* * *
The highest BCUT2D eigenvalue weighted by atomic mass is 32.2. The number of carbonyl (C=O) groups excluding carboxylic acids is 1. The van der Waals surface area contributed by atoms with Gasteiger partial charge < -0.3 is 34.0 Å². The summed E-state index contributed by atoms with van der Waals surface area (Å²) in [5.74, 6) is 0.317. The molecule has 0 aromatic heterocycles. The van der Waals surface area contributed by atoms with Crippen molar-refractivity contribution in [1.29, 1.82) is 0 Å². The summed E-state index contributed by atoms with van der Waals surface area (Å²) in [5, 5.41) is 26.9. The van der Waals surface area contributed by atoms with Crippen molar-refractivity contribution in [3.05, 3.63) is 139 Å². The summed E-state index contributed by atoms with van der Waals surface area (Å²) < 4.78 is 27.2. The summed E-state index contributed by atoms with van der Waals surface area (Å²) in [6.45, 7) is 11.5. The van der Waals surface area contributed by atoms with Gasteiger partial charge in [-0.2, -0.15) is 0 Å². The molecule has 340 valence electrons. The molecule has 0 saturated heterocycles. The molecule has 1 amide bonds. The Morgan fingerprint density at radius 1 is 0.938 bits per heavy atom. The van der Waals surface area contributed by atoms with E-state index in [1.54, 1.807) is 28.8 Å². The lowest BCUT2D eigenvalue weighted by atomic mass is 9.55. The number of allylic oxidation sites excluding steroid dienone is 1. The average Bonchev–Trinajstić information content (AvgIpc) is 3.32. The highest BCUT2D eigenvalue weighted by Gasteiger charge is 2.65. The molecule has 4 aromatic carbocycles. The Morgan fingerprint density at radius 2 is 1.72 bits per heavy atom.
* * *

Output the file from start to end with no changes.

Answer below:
The highest BCUT2D eigenvalue weighted by atomic mass is 32.2. The number of carbonyl (C=O) groups excluding carboxylic acids is 1. The van der Waals surface area contributed by atoms with Gasteiger partial charge < -0.3 is 34.0 Å². The summed E-state index contributed by atoms with van der Waals surface area (Å²) in [5.74, 6) is 0.317. The molecule has 0 aromatic heterocycles. The van der Waals surface area contributed by atoms with Crippen molar-refractivity contribution in [1.29, 1.82) is 0 Å². The summed E-state index contributed by atoms with van der Waals surface area (Å²) in [5, 5.41) is 26.9. The van der Waals surface area contributed by atoms with Crippen molar-refractivity contribution in [3.05, 3.63) is 139 Å². The summed E-state index contributed by atoms with van der Waals surface area (Å²) < 4.78 is 27.2. The summed E-state index contributed by atoms with van der Waals surface area (Å²) in [6.45, 7) is 11.5. The van der Waals surface area contributed by atoms with Gasteiger partial charge in [-0.2, -0.15) is 0 Å². The molecule has 340 valence electrons. The molecule has 0 saturated heterocycles. The molecule has 1 amide bonds. The Morgan fingerprint density at radius 1 is 0.938 bits per heavy atom. The van der Waals surface area contributed by atoms with E-state index in [1.54, 1.807) is 28.8 Å². The lowest BCUT2D eigenvalue weighted by atomic mass is 9.55. The number of allylic oxidation sites excluding steroid dienone is 1. The average Bonchev–Trinajstić information content (AvgIpc) is 3.32. The highest BCUT2D eigenvalue weighted by Gasteiger charge is 2.65. The molecule has 4 aromatic carbocycles. The Morgan fingerprint density at radius 2 is 1.72 bits per heavy atom.